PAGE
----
“I was over the moon. You can imagine how that would impact you,” recalls Ellis. “When my wife and I first met her and told her we had courted to ‘Nick of Time,’ she was genuinely bowled over and touched. She’s a really down-to-earth, straight-talking person.”

“Bonnie has an expression to her voice that really takes a lyric to a whole ‘nother place. When she sings a song, the lyrics go home to where the writer meant for them to go.”

Danny Ellis

   After booking this week’s date in Charleston, Raitt again reached out to Ellis, inviting him to perform. The timing worked out nicely; Ellis released his newest album, “Rest Yourself,” this month, blending his folk songwriting with the natural Celtic influence that permeates all of his work.
   “When the Irish influence started to creep back into my music, it really felt like something was coming home,” said Ellis.

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Celebrating Songwriters at the Ryman

on May 15, 2012 No comments

by Lydia Hutchinson

Bonnie Raitt is the Fairy Godmother of songwriters, turning dreams into reality one song at a time. And last Saturday night at Nashville’s Ryman Auditorium—where a city of hopeful and accomplished tunesmiths filled the pews of the Mother Church—her magical powers were on full display.

A week into the tour for her flawless new release, Slipstream, Bonnie brought it home to the people she has championed for over 40 years and 19 albums—all the songwriters she claims changed her life. But any writer will tell you the other side of that equation: When Bonnie chooses one of their songs it’s an unequaled validation of their work, and the trajectory of their life is forever changed.

After strolling onto the stage with her Fender strat slung across her chest, Bonnie sprinkled her funky, bluesy, soulful fairy dust all over the new batch of songs, never failing to give a shout-out to the writer before the first note was played. She tore into Randall Bramblett’s “Used to Rule the World,” then sent the album’s single, “Right Down the Line” up to the late, great Gerry Rafferty.  Hit songwriter “Big Al” Anderson, a cult icon from his NRBQ days, weaves in and out of Slipstream with his guitar-playing and songs co-written with Gary Nicholson (“Split Decision”), Bonnie Bramlett (“Ain’t Gonna Let You Go”) and newcomer Bonnie Bishop, to whom Raitt gave a shout-out before delivering the gorgeous “Not ‘Cause I Wanted To.”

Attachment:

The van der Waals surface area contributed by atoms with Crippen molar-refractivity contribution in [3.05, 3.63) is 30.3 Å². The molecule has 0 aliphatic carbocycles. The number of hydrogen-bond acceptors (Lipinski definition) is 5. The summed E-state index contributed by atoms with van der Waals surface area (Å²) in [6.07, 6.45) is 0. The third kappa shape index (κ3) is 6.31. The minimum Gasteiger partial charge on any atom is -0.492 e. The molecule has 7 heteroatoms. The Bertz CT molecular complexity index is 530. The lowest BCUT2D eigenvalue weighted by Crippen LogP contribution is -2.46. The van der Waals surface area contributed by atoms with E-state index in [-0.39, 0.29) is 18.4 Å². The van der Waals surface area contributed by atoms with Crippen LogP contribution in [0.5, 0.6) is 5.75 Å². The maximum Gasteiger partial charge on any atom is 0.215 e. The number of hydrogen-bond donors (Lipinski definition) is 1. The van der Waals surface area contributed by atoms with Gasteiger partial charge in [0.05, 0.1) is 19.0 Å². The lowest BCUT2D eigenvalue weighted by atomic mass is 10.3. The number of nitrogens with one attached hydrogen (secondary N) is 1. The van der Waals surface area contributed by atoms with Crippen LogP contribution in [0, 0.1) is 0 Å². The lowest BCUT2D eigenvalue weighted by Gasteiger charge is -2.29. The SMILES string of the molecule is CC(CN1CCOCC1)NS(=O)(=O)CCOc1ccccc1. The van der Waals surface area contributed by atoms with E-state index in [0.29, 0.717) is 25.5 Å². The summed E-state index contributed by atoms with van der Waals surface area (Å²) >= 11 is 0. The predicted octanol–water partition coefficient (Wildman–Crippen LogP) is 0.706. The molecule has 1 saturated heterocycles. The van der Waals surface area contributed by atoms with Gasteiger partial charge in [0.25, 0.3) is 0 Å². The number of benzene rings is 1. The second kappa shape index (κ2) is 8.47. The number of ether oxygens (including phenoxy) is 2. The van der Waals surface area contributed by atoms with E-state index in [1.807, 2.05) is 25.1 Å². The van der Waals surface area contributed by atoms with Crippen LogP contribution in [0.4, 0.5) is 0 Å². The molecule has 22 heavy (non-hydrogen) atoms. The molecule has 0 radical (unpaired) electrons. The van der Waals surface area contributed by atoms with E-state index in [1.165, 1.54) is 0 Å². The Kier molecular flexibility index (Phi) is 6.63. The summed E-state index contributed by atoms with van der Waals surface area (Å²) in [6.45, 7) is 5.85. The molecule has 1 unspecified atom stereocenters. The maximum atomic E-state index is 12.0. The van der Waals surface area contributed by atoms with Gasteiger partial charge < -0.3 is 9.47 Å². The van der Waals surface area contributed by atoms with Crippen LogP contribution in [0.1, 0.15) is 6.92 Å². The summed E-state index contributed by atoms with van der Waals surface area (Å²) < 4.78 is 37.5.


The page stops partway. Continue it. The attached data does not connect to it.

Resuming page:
Bob Dylan got a nod with “Million Miles” and “Standing in the Doorway” (“…That Bobby Dylan. Yeah, I think he’s gonna make somethin’ of himself.”), as did her ex-husband, Michael O’Keefe, who co-wrote “Marriage Made in Hollywood” with the great Paul Brady. The album’s co-producer, Joe Henry, contributed the bluesy ballad “You Can’t Fail Me Now,” written with Loudon Wainwright III, as well as the breathtaking closing track “God Only Knows.” Nashville’s Gordon Kennedy and Wayne Kirkpatrick (of “Change the World” fame) along with Kelly Price contributed another album highlight, “Take My Love With You.”

Sharing the stage with her family of band mates (guitarist George Marinelli, bassist Hutch Hutchinson, drummer Ricky Fataar and keyboardist Mike Finnegan), Raitt kept it loose, huddling with the guys on several occasions to mess with the set list (“Just talk amongst yourselves” she laughed.) She congratulated Marinelli’s son, Sam, who graduated from Vanderbilt the previous night and then launched into “Down to You,” a song she co-wrote with Marinelli and Bramblett. Afterward she passed the spotlight to Mike Finnegan and his B3 for a lesson in how to serve up R&B with a side of holy hot sauce on his rousing version of Ray Charles’ “I’ve Got News for You.”

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Bonnie Raitt – Right Down The Line (Official Music Video)

In addition to the new tunes, Bonnie delivered favorites like Bonnie Hayes’ “Have a Heart,” “Something to Talk About” (“I had a cassette of Shirley Eikhard’s in a box for a long time waiting to record this song.”), and “Angel From Montgomery” which she dedicated to John Prine and his long-time manager Al Bunetta, as well as to her late mother and grandmother in honor of Mother’s Day (“I can’t talk too much about them because I’ll get choked up”). Her delivery on that classic was absolutely stunning and earned her first of several standing ovations of the night.